Images use alt text to allow screen readers to describe the image. This allows the content and function of images to be available to users who have visual or particular cognitive disabilities. Therefore, all Informative images on a page should have alt text that provides users with the same access to the content.
Both Boots and Mothercare had alt text that were read to the screen reader more than once. This is due to the images having alt text and an identical title attribute.
All the other retailers had acceptable image descriptions.
Providing context to screen reader users
This is crucial for screen reader users who are not able to visually group information together or understand the meaning through visible presentation. Information must be put into context in a way that is accessible for the users.
Examples of this from our retailers included:
Form fields need labels so that a screen reader tells the user what information is required.
This was an issue for all the retailers. Some sites such as notonthehighstreet.com successfully implemented this in some areas of the site but not others. This inconsistency is a big problem for those that use screen readers.
All retailers at one point or another had links that did not make sense out of context. Common examples found were ‘show more’ and ‘edit’. As we can see below, Mothercare.com used ambiguous links such as “edit” and “remove”.
All retailers had links somewhere that did not make sense out of context. Common examples were links saying ‘show more’ and ‘edit’ with no context.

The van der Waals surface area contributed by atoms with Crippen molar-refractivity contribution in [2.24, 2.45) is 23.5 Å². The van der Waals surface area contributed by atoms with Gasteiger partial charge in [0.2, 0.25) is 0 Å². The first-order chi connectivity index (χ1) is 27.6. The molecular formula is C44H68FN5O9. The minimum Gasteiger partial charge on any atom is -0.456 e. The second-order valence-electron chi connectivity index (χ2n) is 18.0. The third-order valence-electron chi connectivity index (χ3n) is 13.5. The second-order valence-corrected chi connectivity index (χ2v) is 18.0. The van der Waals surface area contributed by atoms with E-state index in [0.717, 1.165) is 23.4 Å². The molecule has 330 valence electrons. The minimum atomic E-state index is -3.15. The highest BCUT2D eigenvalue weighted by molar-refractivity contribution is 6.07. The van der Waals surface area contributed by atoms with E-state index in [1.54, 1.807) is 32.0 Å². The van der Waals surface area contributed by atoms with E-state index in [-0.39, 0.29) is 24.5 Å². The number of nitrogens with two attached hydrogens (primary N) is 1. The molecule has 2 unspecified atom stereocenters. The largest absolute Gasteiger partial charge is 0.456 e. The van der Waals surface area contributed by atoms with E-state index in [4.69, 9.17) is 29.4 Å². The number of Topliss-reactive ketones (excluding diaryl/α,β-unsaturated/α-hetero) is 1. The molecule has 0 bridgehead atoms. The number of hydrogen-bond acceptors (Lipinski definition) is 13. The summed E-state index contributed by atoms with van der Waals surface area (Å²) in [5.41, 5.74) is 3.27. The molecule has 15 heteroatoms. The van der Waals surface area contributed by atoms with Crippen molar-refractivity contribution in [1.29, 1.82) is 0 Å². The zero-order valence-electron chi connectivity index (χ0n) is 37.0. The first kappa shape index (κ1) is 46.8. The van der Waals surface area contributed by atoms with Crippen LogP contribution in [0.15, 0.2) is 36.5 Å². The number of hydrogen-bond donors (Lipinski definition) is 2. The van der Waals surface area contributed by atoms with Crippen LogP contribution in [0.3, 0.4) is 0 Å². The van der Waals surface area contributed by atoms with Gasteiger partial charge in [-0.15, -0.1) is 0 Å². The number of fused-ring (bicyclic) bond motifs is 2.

Some sites did not provide screen reader use with all information need to make a purchase. For example, product options such as size and colour were not accessible.
Retailers such as Joules and House of Fraser had no notification for sizes being out of stock. Visually, these were clearly unavailable, but there was no differentiation on the screen reader, making it seem as if they were available.
As a result, this would inhibit a screen reader user from choosing a product size, and would need assistance or would give up.
What we learned:
Since physical accessibility in store can be a challenge, online may seem like a great solution. However, retailers who do not consider the issues mention will not be accessible to those with certain disabilities.
Most retailers had claims on their site boasting their dedication to making their site accessible. Many also include some feature making parts of their site accessible. yet many pitfalls were found.
Since these flaws were found in a relatively short test, retailers should take these great intentions and put more work into it. Many are not suitable for those with disabilities, and therefore the accessibility features must be consistently good.
In order to improve, retailers should work with accessibility and UX experts to fully understand the needs of customers with disabilities and the solutions to provide these customers with accessibility to the site.
Once implemented, Retailers should have their site tested by people who need to use these features to identify any issues there may be.